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LAN WAN Difference Shrinking
Carrier Ethernet E-Line and E-LAN are blurring the distinction between local and wide area networking.

By: John Shepler

There has always been something of a technical "digital divide" between Local Area Networks or LANs, and Wide Area Networks or WANs. The difference in standards reflects the difference in heritage. LANs came from the computer industry and WANs came from the telephone industry. But today those standards are beginning to merge.

Heritage of LANs
Local Area Networks were developed to link computers within a building or corporate campus. Hence the name local. Various protocols have been used over the last sixty or so years, but the overwhelming favorite has become Ethernet. Ethernet is a packet based protocol that runs on both copper and fiber optic cable. Unshielded twisted pair copper is the cabling of choice. Nearly every piece of computing gear from PCs through routers support Ethernet connections. Basic Ethernet speed is 10 Mbps, but Fast Ethernet at 100 Mbps is more common, with Gigabit Ethernet or GigE as the emerging standard. Ten GigE or 10 Gbps Ethernet is being deployed in larger organizations to keep up with the demand for user bandwidth.

Heritage of WANs
On the other side of the fence, Wide Area Networking has typically been the purview of the telephone companies. WANs extend your network across town or interstate to international distances. The Bell System had a virtual lock on all landlines until deregulation. They developed the standards for voice and data lines. Voice grade lines will support low bandwidth modems, but digital carriers are needed for higher speeds. The low end is dominated by T1 lines running at 1.5 Mbps with an upgrade path to T3 lines at 45 Mbps. The T-carriers, as they are called, use TDM or time division multiplexing technology developed to carry phone calls rather than the information packets used by Ethernet. Protocol conversion is needed to go from one standard to another.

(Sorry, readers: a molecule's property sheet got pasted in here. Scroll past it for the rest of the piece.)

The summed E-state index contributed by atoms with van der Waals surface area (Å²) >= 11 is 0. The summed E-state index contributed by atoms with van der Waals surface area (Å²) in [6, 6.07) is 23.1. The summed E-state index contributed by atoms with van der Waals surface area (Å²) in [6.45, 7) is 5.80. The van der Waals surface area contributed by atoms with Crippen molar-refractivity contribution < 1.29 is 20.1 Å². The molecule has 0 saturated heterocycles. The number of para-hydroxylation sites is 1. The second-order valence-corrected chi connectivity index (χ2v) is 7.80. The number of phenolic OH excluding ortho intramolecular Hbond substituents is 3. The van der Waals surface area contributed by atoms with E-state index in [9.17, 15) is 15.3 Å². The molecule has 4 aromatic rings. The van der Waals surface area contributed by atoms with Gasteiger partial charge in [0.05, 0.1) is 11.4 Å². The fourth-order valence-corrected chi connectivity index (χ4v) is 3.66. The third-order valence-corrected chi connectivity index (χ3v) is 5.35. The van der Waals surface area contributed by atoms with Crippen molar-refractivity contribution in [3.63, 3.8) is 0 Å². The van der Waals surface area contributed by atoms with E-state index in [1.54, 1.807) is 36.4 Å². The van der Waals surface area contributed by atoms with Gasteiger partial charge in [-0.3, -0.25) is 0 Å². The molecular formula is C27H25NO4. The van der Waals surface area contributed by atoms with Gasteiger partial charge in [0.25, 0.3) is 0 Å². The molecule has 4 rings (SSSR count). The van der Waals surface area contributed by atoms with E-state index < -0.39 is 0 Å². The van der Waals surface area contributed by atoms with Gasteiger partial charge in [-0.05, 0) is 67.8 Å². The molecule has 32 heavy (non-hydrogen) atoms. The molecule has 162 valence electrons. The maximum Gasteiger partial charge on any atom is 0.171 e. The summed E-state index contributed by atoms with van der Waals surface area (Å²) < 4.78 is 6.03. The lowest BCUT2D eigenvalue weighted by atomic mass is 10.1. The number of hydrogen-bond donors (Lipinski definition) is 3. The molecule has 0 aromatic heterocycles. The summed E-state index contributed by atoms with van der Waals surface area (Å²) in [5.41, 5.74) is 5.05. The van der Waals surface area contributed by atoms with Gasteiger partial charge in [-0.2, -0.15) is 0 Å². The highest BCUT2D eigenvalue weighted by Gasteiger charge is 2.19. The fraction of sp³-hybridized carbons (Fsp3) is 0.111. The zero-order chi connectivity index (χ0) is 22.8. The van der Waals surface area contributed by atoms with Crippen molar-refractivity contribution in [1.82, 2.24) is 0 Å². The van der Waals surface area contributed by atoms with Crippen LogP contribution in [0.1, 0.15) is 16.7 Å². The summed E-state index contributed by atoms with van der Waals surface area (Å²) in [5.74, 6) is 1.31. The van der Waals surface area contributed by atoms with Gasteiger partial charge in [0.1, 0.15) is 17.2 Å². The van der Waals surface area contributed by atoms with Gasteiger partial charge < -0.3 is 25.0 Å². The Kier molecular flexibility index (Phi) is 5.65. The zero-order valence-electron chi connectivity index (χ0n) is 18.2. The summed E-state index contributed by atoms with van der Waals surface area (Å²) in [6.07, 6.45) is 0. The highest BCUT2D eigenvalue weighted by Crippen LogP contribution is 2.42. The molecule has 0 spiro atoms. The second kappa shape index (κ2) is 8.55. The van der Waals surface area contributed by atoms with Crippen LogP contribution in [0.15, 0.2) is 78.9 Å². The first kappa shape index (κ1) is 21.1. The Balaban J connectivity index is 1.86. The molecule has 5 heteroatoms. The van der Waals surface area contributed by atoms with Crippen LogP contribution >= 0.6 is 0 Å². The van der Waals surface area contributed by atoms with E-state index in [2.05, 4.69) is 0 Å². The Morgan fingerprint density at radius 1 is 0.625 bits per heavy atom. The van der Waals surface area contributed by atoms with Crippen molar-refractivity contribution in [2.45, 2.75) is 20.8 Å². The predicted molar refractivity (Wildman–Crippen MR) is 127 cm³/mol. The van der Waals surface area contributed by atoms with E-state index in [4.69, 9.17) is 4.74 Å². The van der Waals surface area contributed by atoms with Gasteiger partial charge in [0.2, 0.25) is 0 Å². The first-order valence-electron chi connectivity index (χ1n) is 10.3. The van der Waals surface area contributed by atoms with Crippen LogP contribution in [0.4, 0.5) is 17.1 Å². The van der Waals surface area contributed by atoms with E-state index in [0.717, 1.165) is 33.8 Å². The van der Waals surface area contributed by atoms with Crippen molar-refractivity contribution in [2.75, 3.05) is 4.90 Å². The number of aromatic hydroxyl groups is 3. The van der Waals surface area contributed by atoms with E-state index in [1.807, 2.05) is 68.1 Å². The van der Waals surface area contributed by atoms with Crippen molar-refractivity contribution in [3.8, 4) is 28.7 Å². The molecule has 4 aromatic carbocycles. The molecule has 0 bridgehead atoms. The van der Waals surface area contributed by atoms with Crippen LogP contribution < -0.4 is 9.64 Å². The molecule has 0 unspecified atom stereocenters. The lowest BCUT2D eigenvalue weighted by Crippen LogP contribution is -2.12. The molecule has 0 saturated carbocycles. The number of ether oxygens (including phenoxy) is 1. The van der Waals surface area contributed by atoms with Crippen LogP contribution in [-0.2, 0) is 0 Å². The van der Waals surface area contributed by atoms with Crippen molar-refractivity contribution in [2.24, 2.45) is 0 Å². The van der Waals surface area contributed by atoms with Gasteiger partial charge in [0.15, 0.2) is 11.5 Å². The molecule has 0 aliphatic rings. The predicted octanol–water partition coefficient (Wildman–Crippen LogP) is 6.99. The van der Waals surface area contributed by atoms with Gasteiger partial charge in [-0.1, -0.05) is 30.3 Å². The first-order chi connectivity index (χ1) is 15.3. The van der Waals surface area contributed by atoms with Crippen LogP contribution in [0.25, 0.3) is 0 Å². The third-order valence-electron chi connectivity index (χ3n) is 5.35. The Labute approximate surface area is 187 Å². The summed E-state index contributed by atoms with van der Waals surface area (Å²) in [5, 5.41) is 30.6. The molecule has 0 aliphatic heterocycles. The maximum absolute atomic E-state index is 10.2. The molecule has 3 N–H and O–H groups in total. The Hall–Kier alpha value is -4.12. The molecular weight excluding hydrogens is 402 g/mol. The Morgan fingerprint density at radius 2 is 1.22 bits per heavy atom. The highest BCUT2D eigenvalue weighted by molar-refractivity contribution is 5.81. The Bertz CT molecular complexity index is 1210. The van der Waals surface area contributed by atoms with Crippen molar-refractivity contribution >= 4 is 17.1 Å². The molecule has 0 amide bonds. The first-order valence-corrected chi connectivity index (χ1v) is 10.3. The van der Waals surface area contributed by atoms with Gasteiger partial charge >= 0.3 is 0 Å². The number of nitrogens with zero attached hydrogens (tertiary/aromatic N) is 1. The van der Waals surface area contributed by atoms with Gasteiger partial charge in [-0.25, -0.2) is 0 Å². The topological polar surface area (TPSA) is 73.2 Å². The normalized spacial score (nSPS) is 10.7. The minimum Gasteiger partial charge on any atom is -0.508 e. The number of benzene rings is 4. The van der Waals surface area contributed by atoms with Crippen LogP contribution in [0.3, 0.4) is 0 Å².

At the high end, telco based WANs are based on SONET or Synchronous Optical NETwork standards. The basic service is OC3 running at 155 Mbps, with OC12 at 622 Mbps and OC48 at 2.5 Gbps reasonably available. Network backbones might use OC192 at 10 Gbps for metro and long haul traffic. SONET is also TDM based and originally designed for voice trunking. But the bandwidths of the available SONET circuits are suitable for carrying equivalent Ethernet data. For instance, OC3 will support Fast Ethernet, OC48 will carry GigE and OC192 can handle 10GigE.

IP as a Universal Networking Standard
Various forces are at work to promote Ethernet and its WAN equivalent IP Networking as a universal standard. Most visible is the Internet, which is based on TCP/IP standards. Heavy business need for point to point and mesh networking between physically diverse locations is a driving factor for efficient WAN networking. The ongoing corporate switch from TDM based telephone systems to VoIP telephony is also driving this desire for a single protocol end to end.

In response, IP WANs and Carrier Ethernet are emerging as alternatives to the traditional telecommunication links. The MEF or Metro Ethernet Forum is the standards body defining Carrier Ethernet services. E-Line is a point to point Ethernet service. It is available in two flavors, EPL or Ethernet Private Line and EVPL or Ethernet Virtual Private Line. The virtual service allowsmore than one Ethernet service at the same User Network Interface. ELAN is multipoint to multipoint virtual Ethernet service.

As IP packet networks proliferate, the line between LAN and WAN will blur and then disappear. Your far-flung business locations across the country or even around the world will be interconnected on business networks that appear to be one large company LAN.

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